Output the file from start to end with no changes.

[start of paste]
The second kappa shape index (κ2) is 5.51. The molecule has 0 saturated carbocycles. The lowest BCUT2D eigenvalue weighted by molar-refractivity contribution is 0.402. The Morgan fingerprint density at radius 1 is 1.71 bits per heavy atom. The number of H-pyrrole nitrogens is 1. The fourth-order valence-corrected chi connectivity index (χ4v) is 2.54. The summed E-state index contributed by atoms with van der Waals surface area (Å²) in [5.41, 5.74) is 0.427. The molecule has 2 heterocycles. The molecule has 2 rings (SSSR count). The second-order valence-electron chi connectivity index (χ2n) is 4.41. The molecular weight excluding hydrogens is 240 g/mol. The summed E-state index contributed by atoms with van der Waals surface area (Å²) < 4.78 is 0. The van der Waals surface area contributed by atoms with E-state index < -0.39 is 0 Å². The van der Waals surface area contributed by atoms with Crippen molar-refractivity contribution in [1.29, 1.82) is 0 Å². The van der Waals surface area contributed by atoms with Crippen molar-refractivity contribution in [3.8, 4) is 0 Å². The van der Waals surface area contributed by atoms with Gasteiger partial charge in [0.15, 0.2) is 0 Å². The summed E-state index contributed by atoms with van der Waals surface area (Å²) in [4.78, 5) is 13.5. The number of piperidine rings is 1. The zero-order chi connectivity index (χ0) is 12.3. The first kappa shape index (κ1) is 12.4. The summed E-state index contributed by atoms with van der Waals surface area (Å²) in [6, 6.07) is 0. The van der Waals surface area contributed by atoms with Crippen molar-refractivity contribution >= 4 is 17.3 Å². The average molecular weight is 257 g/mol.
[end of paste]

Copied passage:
The second kappa shape index (κ2) is 5.51. The molecule has 0 saturated carbocycles. The lowest BCUT2D eigenvalue weighted by molar-refractivity contribution is 0.402. The Morgan fingerprint density at radius 1 is 1.71 bits per heavy atom. The number of H-pyrrole nitrogens is 1. The fourth-order valence-corrected chi connectivity index (χ4v) is 2.54. The summed E-state index contributed by atoms with van der Waals surface area (Å²) in [5.41, 5.74) is 0.427. The molecule has 2 heterocycles. The molecule has 2 rings (SSSR count). The second-order valence-electron chi connectivity index (χ2n) is 4.41. The molecular weight excluding hydrogens is 240 g/mol. The summed E-state index contributed by atoms with van der Waals surface area (Å²) < 4.78 is 0. The van der Waals surface area contributed by atoms with E-state index < -0.39 is 0 Å². The van der Waals surface area contributed by atoms with Crippen molar-refractivity contribution in [1.29, 1.82) is 0 Å². The van der Waals surface area contributed by atoms with Crippen molar-refractivity contribution in [3.8, 4) is 0 Å². The van der Waals surface area contributed by atoms with Gasteiger partial charge in [0.15, 0.2) is 0 Å². The summed E-state index contributed by atoms with van der Waals surface area (Å²) in [4.78, 5) is 13.5. The number of piperidine rings is 1. The zero-order chi connectivity index (χ0) is 12.3. The first kappa shape index (κ1) is 12.4. The summed E-state index contributed by atoms with van der Waals surface area (Å²) in [6, 6.07) is 0. The van der Waals surface area contributed by atoms with Crippen molar-refractivity contribution >= 4 is 17.3 Å². The average molecular weight is 257 g/mol.